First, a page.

I’m not the personal race report writing type. Never have been, and after this, probably never will be. But last night, after pouring a glass of pinot (OK, three) and sitting down to read my good friend Lisa’s account of competing in last weekend’s inaugural Ironman Mont Tremblant course, I was inspired.
Finishing an Ironman—a day spent swimming 2.4 miles, cycling 112 miles, and running 26.2 miles— is an achievement worth commemorating with words beyond status updates. So I’m going old school and putting this up the only place I have to publish it: my backslidden food blog.
I blame this one.
When I decided last summer that I wanted this new Canadian race to be my first Ironman, I thought it would be perfect to have one of my first tri mentors there by my side. Back in 2007, as a fresh transplant to Syracuse, Lisa’s spin classes and passion for triathlon carried me through a relocation funk and sparked my urge to do a tri. By early 2008 I’d signed up for the Cazenovia Olympic-distance triathlon. Three years and a whole bunch increasingly long races later, 2012’s docket held two half iron-distance races (Wildflower and 70.3 Hawaii) and a local sprint triathlon in the spring, and last weekend’s Ironman Mont Tremblant in Quebec. It’s a typical path for a triathlete; the bug bites quickly and the sting goes deep.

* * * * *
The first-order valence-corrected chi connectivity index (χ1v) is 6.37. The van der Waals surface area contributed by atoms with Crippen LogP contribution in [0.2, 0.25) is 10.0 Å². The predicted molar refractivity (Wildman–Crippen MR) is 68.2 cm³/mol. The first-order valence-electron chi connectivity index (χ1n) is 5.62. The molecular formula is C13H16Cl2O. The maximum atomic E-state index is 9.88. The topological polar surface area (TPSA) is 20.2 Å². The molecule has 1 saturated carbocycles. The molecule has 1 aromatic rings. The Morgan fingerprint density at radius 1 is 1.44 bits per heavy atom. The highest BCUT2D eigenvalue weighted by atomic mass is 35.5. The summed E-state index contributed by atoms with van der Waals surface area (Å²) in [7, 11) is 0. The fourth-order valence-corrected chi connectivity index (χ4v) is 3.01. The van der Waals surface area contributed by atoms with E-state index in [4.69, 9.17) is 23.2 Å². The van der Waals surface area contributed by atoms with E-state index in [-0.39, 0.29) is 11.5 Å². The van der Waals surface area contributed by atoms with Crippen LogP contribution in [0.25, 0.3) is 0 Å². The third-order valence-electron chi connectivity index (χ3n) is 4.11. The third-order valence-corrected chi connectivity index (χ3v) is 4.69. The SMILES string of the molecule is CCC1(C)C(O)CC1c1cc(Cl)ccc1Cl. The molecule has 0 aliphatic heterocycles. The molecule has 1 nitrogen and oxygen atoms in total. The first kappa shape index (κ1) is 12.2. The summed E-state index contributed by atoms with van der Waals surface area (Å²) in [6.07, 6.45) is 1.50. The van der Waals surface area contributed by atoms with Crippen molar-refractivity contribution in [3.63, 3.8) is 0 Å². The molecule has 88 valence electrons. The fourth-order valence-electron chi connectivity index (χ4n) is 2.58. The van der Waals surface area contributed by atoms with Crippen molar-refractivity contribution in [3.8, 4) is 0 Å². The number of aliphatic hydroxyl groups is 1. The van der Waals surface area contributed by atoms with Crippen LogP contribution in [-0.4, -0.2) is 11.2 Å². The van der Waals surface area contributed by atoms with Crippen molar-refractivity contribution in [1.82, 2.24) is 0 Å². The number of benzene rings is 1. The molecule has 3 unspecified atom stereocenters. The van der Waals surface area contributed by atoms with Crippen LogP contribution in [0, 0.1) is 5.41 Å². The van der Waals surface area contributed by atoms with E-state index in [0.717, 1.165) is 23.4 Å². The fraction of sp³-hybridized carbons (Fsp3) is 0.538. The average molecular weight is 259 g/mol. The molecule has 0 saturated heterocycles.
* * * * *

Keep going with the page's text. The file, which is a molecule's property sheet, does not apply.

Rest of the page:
I somehow managed to convince Lisa to trade her usual July Ironman in Lake Placid for this new, unknown Canadian race, and as our respective training programs kicked off in January, we began, totally unplanned, to exchange weekly emails about our training. We asked each other a million questions (“Does X happen to you?” “Do you feel like X too?”), shared advice, and wove the highs and lows of Ironman training into our correspondence. I felt like I had a training companion three time zones away. To bring closure to this seven-month journey, I’m going to step out of my comfort zone just this once and pound out my first race report, even if nobody reads it but me.
A few ounces of red at my aunt and uncle’s condo on race eve, fingers and toes freshly painted to match my bike.
Race Day Arrives